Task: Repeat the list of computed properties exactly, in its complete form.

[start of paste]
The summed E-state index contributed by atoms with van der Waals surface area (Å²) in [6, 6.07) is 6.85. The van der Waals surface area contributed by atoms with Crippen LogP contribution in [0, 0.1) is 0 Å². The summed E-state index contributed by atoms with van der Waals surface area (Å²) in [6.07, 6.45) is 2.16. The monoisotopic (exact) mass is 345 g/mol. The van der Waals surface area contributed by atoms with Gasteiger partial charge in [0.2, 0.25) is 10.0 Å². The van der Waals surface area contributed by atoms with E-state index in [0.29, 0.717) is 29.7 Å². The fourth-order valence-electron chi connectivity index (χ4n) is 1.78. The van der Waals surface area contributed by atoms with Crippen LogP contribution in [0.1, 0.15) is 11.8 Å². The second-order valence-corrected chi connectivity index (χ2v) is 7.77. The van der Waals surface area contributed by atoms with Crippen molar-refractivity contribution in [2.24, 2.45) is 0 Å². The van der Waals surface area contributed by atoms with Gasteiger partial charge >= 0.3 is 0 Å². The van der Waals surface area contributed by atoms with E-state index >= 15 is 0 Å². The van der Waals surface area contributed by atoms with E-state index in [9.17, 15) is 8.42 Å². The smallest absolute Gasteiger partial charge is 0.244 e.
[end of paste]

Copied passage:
The summed E-state index contributed by atoms with van der Waals surface area (Å²) in [6, 6.07) is 6.85. The van der Waals surface area contributed by atoms with Crippen LogP contribution in [0, 0.1) is 0 Å². The summed E-state index contributed by atoms with van der Waals surface area (Å²) in [6.07, 6.45) is 2.16. The monoisotopic (exact) mass is 345 g/mol. The van der Waals surface area contributed by atoms with Gasteiger partial charge in [0.2, 0.25) is 10.0 Å². The van der Waals surface area contributed by atoms with E-state index in [0.29, 0.717) is 29.7 Å². The fourth-order valence-electron chi connectivity index (χ4n) is 1.78. The van der Waals surface area contributed by atoms with Crippen LogP contribution in [0.1, 0.15) is 11.8 Å². The second-order valence-corrected chi connectivity index (χ2v) is 7.77. The van der Waals surface area contributed by atoms with Crippen molar-refractivity contribution in [2.24, 2.45) is 0 Å². The van der Waals surface area contributed by atoms with Gasteiger partial charge >= 0.3 is 0 Å². The van der Waals surface area contributed by atoms with E-state index >= 15 is 0 Å². The van der Waals surface area contributed by atoms with E-state index in [9.17, 15) is 8.42 Å². The smallest absolute Gasteiger partial charge is 0.244 e.